Specific authority for covert operations in the war on terrorism were put in place by a secret “presidential finding” signed by Bush six days after the terrorist attacks of Sept. 11, 2001, authorizing broad covert action by the CIA to capture, detain or kill members of al-Qaida anywhere in the world. Mary Ellen O’Connell, a professor of international law at Notre Dame Law School, said the al-Hadi case raises the possibility that the president has secretly given the CIA a new mandate to operate outside the constraints of the new law put in place by Congress last year. “This suggests that the president has signed some sort of additional authority for the CIA,” she said.
When the Pentagon unveiled new rules for interrogation at a press conference last September, Lt. Gen. John Kimmons, the Army deputy chief of staff for intelligence, said, “No good intelligence is going to come from abusive practices.” The Army’s revised manual explicitly bars abusive tactics such as hooding, forced nudity, sexual humiliation and mock executions.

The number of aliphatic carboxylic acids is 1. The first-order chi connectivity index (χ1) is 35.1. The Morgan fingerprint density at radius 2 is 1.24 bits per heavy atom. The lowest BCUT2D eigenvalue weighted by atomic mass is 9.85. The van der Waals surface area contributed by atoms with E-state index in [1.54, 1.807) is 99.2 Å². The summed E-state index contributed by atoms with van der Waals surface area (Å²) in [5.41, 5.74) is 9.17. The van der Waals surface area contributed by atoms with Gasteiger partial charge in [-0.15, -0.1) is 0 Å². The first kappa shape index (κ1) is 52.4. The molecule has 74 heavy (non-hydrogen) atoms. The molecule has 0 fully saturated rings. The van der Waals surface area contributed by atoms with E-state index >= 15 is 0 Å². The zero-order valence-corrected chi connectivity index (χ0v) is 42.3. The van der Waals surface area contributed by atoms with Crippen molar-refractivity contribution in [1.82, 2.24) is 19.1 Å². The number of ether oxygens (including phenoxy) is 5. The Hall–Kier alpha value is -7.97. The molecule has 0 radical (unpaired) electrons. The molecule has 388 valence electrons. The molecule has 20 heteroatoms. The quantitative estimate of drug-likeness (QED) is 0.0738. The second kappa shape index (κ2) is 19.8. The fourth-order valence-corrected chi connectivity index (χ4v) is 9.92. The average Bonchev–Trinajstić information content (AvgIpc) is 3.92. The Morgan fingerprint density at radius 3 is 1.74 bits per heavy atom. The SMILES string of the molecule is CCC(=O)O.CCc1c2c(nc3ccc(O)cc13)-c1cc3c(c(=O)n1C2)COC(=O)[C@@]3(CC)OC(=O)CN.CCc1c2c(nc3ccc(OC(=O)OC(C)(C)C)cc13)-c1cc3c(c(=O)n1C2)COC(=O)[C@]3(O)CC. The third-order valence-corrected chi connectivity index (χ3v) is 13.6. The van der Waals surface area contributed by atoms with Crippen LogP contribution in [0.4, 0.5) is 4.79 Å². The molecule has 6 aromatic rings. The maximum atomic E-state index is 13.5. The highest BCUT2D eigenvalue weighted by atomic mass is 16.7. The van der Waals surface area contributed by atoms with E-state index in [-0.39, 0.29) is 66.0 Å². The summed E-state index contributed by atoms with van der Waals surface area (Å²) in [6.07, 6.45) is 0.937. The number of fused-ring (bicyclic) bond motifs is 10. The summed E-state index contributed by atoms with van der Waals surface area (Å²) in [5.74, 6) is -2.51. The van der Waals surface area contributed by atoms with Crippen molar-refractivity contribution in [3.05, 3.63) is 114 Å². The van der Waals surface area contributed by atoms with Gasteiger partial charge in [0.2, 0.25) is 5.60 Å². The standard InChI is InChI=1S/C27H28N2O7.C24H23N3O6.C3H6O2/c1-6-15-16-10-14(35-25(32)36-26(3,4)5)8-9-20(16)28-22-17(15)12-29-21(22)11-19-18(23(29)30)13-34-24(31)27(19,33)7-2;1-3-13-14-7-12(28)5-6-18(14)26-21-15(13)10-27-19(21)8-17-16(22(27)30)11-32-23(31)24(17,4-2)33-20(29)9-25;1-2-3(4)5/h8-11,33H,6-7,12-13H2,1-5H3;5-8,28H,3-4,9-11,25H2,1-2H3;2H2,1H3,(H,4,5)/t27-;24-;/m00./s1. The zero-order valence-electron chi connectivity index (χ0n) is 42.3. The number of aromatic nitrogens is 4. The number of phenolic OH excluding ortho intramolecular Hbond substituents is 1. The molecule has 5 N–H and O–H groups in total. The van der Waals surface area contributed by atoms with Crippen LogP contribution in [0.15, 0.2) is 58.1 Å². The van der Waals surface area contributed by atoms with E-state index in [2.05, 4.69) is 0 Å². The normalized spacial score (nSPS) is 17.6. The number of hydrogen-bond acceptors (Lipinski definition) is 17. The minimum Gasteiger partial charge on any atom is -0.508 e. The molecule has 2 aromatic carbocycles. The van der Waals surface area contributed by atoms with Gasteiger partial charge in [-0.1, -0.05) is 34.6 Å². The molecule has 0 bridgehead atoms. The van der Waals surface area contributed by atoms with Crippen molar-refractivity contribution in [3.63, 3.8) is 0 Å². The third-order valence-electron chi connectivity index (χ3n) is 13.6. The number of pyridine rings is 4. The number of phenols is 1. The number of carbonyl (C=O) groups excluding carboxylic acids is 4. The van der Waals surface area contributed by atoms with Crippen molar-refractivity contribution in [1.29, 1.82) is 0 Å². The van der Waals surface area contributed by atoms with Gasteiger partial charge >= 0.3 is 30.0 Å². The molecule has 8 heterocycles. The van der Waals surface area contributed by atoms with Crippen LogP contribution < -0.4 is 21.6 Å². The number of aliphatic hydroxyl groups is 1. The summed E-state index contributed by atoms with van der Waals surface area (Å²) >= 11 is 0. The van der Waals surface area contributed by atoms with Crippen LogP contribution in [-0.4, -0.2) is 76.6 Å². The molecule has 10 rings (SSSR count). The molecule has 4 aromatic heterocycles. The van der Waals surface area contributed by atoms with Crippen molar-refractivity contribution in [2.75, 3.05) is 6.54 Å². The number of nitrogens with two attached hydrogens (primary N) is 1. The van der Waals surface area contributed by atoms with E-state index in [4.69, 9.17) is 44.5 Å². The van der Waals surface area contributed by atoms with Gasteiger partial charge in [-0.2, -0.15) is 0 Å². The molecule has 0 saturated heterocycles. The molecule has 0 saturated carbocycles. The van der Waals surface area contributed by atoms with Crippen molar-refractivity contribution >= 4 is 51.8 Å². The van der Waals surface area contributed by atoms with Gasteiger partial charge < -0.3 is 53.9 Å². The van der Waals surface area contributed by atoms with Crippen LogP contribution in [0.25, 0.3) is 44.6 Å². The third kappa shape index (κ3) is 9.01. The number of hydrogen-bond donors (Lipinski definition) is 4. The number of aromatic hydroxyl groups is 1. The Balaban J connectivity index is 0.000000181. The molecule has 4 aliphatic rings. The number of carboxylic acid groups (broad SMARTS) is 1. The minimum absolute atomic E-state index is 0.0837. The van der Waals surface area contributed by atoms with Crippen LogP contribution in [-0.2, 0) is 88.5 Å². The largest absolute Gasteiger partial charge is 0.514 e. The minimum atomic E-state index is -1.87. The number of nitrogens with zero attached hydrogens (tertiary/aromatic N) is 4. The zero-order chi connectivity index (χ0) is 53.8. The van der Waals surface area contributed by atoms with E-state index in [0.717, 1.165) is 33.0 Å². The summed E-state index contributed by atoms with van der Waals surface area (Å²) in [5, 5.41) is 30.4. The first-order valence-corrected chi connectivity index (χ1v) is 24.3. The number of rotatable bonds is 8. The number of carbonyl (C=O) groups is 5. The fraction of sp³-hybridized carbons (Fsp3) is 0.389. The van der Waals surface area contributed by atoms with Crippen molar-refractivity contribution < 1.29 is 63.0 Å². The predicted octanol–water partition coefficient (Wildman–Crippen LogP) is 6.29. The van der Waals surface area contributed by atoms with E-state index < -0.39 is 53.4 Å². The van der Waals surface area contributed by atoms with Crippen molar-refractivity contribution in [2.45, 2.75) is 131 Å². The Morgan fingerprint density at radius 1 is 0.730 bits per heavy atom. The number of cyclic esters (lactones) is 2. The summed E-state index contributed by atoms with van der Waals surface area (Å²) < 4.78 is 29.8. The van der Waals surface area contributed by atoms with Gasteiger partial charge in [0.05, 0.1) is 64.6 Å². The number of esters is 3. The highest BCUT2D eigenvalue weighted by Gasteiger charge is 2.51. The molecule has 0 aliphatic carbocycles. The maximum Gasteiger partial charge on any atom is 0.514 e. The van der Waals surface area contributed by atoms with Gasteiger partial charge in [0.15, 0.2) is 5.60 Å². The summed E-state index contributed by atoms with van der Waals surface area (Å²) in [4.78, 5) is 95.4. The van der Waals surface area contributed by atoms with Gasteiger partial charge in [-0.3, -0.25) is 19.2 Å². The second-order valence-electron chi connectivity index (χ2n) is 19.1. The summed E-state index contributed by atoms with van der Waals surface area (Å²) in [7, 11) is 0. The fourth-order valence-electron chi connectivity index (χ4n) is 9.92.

But while military leaders may be more focused on following the letter of the law now, the White House may be behind the CIA’s continued interest in tough interrogations, says John Sifton of Human Rights Watch. “It is better to speak of it as a divergence between the military and the White House,” rather than the military and the CIA, he said. “The White House has wanted to take the gloves off with detainees and has used the CIA as their proxy.”
Like little stars.
World's best pie apple. Essential for Tarte Tatin. Has five prominent ribs.
So pretty. So early. So ephemeral. Tastes like strawberry candy (slightly).
My personal fave. Ultra-crisp. Graham cracker flavor. Should be famous. Isn't.
High flavored with notes of blood orange and allspice. Very rare.
Jefferson's favorite. The best all-purpose American apple.
New Hampshire's native son has a grizzled appearance and a strangely addictive curry flavor. Very, very rare.
Makes the best hard cider in America. Soon to be famous.
Freak seedling found in an Oregon field in the '60s has pink flesh and a fragrant strawberry snap. Makes a killer rose cider.
Ben Franklin's favorite. Queen Victoria's favorite. Only apple native to NYC.
Really does taste like pineapple.